# Genetic algebra

Let $A$ be a non-associative, commutative algebra of dimension $n + 1$ over a field $K$.

Let the field $L$ be an algebraic extension of $K$, and let $A _ {L}$ be the extension of $A$ over $L$( cf. also Extension of a field). Let $A _ {L}$ admit a basis $\{ c _ {0} , c _ {1} \dots c _ {n} \}$, $c _ {0} \in A$, with structure constants $\lambda _ {ijk}$, defined by

$$c _ {i} c _ {j} = \ \sum _ {k = 0 } ^ { n } \lambda _ {ijk} c _ {k} ,\ \ i, j = 0 \dots n,$$

which have the following properties:

$\lambda _ {000} = 1$,

$\lambda _ {0jk} = 0$ for $k < j$, $j = 1 \dots n$; $k = 0 \dots n$,

$\lambda _ {ijk} = 0$ for $k \leq \max \{ i, j \}$, $i, j = 1 \dots n$; $k = 0 \dots n$.

Then $A$ is called a genetic algebra and $\{ c _ {0} \dots c _ {n} \}$ is called a canonical basis of $A$. The multiplication constants $\lambda _ {0ii}$, $i = 0 \dots n$, are invariants of a genetic algebra; they are called the train roots of $A$.

An algebra $A$ is called a baric algebra if there exists a non-trivial algebra homomorphism $\omega : A \rightarrow K$; $\omega$ is called a weight homomorphism or simply a weight. Every genetic algebra $A$ is baric with $\omega : A \rightarrow K$ defined by $\omega ( c _ {0} ) = 1$, $\omega ( c _ {i} ) = 0$, $i = 1 \dots n$; and $\mathop{\rm ker} \omega$ is an $n$- dimensional ideal of $A$.

Let $T ( A)$ be the transformation algebra of the algebra $A$, i.e. the algebra generated by the (say) left transformations $L _ {a} : A \rightarrow A$, $x \mapsto ax$, $a \in A$, and the identity.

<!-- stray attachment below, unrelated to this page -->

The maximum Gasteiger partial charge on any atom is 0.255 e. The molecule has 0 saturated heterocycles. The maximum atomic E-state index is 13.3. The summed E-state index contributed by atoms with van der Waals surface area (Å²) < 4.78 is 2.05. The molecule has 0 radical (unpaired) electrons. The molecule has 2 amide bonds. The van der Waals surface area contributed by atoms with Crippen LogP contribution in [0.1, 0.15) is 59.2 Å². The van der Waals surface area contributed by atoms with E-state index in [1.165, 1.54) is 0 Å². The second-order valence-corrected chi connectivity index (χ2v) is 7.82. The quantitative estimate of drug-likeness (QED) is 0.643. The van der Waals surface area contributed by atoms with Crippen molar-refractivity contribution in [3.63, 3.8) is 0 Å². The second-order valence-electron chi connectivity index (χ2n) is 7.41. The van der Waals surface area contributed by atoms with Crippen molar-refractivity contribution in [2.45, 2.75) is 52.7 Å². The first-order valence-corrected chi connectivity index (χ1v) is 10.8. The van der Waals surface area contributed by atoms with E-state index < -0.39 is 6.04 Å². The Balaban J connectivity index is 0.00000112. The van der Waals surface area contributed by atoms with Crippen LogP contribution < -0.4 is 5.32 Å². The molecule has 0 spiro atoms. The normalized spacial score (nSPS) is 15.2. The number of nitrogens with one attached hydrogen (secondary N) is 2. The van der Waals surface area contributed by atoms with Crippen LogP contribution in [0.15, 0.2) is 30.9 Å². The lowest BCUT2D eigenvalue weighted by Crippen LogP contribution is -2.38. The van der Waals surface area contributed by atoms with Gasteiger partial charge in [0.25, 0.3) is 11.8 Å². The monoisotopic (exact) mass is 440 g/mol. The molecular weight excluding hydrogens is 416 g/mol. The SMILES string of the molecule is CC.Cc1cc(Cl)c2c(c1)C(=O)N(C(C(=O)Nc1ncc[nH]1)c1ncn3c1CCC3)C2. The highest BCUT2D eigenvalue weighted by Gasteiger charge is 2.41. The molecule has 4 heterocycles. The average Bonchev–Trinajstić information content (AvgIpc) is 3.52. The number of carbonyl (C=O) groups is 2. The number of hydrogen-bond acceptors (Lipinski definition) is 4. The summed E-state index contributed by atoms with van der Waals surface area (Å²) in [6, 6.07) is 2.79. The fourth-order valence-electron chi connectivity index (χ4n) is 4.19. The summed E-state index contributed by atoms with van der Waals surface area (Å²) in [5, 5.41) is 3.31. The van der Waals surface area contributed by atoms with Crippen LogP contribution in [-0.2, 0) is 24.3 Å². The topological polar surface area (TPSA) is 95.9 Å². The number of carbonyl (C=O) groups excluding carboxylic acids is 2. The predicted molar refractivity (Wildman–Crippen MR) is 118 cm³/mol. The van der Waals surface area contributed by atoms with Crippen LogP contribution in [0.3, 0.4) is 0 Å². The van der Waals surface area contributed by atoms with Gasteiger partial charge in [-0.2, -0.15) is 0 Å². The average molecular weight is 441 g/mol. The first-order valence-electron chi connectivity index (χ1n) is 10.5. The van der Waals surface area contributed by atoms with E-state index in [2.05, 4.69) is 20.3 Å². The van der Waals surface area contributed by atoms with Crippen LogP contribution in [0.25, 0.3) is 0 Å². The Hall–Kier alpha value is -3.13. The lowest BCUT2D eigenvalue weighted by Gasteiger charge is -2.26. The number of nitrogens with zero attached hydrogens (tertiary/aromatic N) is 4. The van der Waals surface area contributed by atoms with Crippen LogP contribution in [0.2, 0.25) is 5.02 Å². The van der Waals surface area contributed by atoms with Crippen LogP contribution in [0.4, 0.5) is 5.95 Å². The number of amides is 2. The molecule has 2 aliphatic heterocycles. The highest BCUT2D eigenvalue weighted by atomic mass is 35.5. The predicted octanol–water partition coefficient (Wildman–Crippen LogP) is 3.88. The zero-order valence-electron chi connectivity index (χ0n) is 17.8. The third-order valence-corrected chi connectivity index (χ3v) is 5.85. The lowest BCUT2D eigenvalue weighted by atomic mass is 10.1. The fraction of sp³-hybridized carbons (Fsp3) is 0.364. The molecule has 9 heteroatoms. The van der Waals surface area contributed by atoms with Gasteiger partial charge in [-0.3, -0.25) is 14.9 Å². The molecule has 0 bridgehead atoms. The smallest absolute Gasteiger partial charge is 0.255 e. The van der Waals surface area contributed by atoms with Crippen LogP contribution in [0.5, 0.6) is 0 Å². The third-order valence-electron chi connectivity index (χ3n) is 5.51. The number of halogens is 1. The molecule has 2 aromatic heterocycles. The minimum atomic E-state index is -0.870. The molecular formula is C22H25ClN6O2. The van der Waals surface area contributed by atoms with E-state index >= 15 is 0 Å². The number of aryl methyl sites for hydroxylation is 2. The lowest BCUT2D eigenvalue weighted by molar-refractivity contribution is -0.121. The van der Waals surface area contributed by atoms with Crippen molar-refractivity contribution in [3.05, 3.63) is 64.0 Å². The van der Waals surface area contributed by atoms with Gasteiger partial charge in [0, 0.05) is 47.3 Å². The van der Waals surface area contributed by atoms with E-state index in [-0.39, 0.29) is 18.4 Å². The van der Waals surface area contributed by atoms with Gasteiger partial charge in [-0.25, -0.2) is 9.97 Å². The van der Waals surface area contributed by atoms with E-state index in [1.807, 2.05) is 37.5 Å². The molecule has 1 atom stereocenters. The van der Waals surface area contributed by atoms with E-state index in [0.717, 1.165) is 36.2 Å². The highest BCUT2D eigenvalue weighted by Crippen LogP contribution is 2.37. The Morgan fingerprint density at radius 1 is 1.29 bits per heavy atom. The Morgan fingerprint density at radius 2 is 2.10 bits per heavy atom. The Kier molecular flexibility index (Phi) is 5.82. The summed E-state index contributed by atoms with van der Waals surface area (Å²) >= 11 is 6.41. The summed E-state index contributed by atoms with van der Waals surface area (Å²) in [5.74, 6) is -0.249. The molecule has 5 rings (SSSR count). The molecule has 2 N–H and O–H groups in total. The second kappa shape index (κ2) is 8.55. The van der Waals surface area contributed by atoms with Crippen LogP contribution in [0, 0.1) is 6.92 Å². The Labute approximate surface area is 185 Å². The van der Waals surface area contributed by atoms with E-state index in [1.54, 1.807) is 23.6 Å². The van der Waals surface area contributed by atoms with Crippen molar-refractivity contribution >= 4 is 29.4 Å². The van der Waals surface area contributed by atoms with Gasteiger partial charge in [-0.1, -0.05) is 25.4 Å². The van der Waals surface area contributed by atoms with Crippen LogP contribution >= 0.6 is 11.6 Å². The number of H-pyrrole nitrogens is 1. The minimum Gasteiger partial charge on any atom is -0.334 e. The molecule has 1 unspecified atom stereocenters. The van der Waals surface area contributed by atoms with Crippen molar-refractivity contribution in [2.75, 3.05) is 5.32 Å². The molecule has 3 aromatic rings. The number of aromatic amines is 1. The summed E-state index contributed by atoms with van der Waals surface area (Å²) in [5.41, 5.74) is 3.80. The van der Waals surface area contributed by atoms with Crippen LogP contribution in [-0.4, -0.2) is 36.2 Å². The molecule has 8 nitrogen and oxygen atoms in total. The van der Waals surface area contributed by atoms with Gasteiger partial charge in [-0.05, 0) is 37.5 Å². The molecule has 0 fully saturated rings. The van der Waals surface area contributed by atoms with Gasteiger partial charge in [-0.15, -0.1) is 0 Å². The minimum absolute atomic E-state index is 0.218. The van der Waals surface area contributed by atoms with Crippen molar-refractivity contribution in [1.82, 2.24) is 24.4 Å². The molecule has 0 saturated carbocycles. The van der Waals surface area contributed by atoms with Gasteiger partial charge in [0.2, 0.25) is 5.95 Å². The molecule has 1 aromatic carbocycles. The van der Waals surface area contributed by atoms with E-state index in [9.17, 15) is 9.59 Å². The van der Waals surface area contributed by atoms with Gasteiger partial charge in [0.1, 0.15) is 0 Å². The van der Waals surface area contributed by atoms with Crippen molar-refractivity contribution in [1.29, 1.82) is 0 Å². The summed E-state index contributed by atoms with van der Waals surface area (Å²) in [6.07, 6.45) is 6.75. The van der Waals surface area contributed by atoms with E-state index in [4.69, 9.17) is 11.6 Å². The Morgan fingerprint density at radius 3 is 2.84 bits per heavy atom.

A non-associative, commutative algebra $A$ is a genetic algebra if and only if for every $T \in T ( A)$, $T = f ( L _ {a _ {1} } \dots L _ {a _ {k} } )$, the coefficients of the characteristic polynomial are functions of $\omega ( a _ {1} ) \dots \omega ( a _ {k} )$ only.

Historically, genetic algebras were first defined by this property (R.D. Schafer [a5]). H. Gonshor [a3] proved the equivalence with the first definition above. P. Holgate [a4] proved that in a baric algebra $A$ the weight $\omega$ is uniquely determined if $\mathop{\rm ker} \omega$ is a nil ideal.

Algebras in genetics originate from the work of I.M.H. Etherington [a2], who put the Mendelian laws into an algebraic form. Consider an infinitely large, random mating population of diploid (or $2r$- ploid) individuals which differ genetically at one or several loci. Let $a _ {0} \dots a _ {n}$ be the genetically different gametes. The state of the population can be described by the vector $( \alpha _ {0} \dots \alpha _ {n} )$ of frequencies of gametes,

$$0 \leq \alpha _ {i} \leq 1,\ \ i = 0 \dots n; \ \ \sum _ {i = 0 } ^ { n } \alpha _ {i} = 1.$$

By random union of gametes $a _ {i}$ and $a _ {j}$, zygotes $a _ {i} a _ {j}$ are formed, $i, j = 0 \dots n$. In the absence of selection all zygotes have the same fertility. Let $\gamma _ {ijk}$ be the relative frequency of gametes $a _ {k}$, $k = 0 \dots n$, produced by a zygote $a _ {i} a _ {j}$, $i, j = 0 \dots n$,

$$\tag{a1 } \left . \begin{array}{c} 0 \leq \gamma _ {ijk} \leq 1,\ \ i, j, k = 0 \dots n; \\ \sum _ {k = 0 } ^ { n } \gamma _ {ijk} = 1,\ \ i, j = 0 \dots n. \end{array} \right \}$$

Let the segregation rates $\gamma _ {ijk}$ be symmetric, i.e.

$$\tag{a2 } \gamma _ {ijk} = \gamma _ {jik} ,\ \ i, j, k = 0 \dots n.$$